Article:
We look at how your organisation's gender pay gap reporting can have a significant impact on your ESG metrics.

Since the gender pay gap regulations first came into effect in April 2017, we have seen organisations report their figures with often little or no change in their reported pay gap. In 2021, the fourth year of reporting, that may have become a little embarrassing. 

This year it is different. The lack of progress could have significant financial consequences. 

As we head towards the 2022 gender pay gap deadline, what improvements can you make?

Closing the gender pay gap to improve ESG 

An organisation’s gender pay gap could impact their ESG metrics. This could potentially restrict their ability to tender for work or to access a share of the wall of ESG funding that has been building. Organisations best able to demonstrate an accurate understanding and explanation of their gender pay gap will be viewed as having greater transparency, translating into higher ESG scores. This isn’t something that you can simply pull out of the bag, especially as a supplier, when requirements can change overnight. You need to be on the front foot. 

It is interesting that the gender pay gap is not just about equity and culture. Research has shown that organisations with lower pay gaps outperform others. Investors could take a view that organisations with a high gender imbalance pose greater risk.

"Research has shown that organisations with lower pay gaps outperform others. Investors could take a view that organisations with a high gender imbalance pose greater risk."

Empowering women: climate change and the gender gap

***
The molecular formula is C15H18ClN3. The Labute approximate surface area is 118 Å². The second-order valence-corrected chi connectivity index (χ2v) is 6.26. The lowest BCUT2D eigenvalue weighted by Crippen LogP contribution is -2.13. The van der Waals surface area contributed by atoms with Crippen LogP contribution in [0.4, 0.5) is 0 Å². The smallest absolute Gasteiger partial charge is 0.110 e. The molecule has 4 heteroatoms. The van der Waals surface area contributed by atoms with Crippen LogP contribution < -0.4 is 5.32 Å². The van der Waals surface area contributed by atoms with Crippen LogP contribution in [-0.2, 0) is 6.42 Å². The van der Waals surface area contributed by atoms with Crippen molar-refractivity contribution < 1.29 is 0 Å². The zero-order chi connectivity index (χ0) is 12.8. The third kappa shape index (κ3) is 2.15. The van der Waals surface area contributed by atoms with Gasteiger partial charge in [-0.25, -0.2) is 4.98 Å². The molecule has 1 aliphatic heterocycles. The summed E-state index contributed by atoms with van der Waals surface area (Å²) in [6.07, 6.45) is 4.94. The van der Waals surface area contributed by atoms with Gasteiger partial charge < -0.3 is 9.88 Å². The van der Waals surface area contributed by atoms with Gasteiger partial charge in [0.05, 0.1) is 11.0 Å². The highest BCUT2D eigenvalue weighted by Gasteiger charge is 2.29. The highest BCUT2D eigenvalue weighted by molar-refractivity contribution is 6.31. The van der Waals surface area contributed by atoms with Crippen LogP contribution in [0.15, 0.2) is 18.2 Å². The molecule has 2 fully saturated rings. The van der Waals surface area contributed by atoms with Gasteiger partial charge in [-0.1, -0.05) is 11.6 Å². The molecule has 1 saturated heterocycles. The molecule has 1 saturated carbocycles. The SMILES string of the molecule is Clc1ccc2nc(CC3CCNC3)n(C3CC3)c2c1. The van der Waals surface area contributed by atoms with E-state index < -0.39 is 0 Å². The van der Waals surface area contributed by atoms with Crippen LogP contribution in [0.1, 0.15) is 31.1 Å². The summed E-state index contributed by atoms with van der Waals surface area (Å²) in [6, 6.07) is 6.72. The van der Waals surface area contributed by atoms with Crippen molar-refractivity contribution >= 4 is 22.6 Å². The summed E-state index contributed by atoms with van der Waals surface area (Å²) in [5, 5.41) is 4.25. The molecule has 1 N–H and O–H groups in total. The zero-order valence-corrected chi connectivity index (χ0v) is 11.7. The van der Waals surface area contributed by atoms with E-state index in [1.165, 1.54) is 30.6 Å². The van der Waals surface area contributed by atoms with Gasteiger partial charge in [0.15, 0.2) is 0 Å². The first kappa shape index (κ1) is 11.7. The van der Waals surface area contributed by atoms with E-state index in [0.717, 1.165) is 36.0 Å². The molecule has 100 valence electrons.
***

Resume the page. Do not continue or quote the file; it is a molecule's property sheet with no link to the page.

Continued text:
Layer on top COP26 targets and objectives. Given climate change globally is likely to have a more detrimental impact on women than men*, it is only reasonable that women should be key players in decision making around policy. Thus it is essential that women are well represented not just at the top of organisations but throughout every layer of a workforce. The purpose of measuring the gender pay gap is exactly that – to assess whether women are progressing through the workforce to the upper hourly pay quartile. 

An organisation's gender pay gap is therefore no longer a tick box compliance exercise that can be buried. Investors, talent and consumers are watching with keen interest. 

Three ways to transform your gender pay gap reporting

Conduct an intersectional view of your data. Different groups of women can experience progression in the workplace differently. 

Know how you benchmark against competitors and your sector, to win the war for talent and safeguard your women from the “Great Resignation”. 

Overlay quantitative pay gap data with qualitative employee insight. Do women in your workforce agree that they have the opportunity to progress at the same pace as men? 

Take a statistical significance test to assess whether gender alone is a significant determinant of pay in your organisation.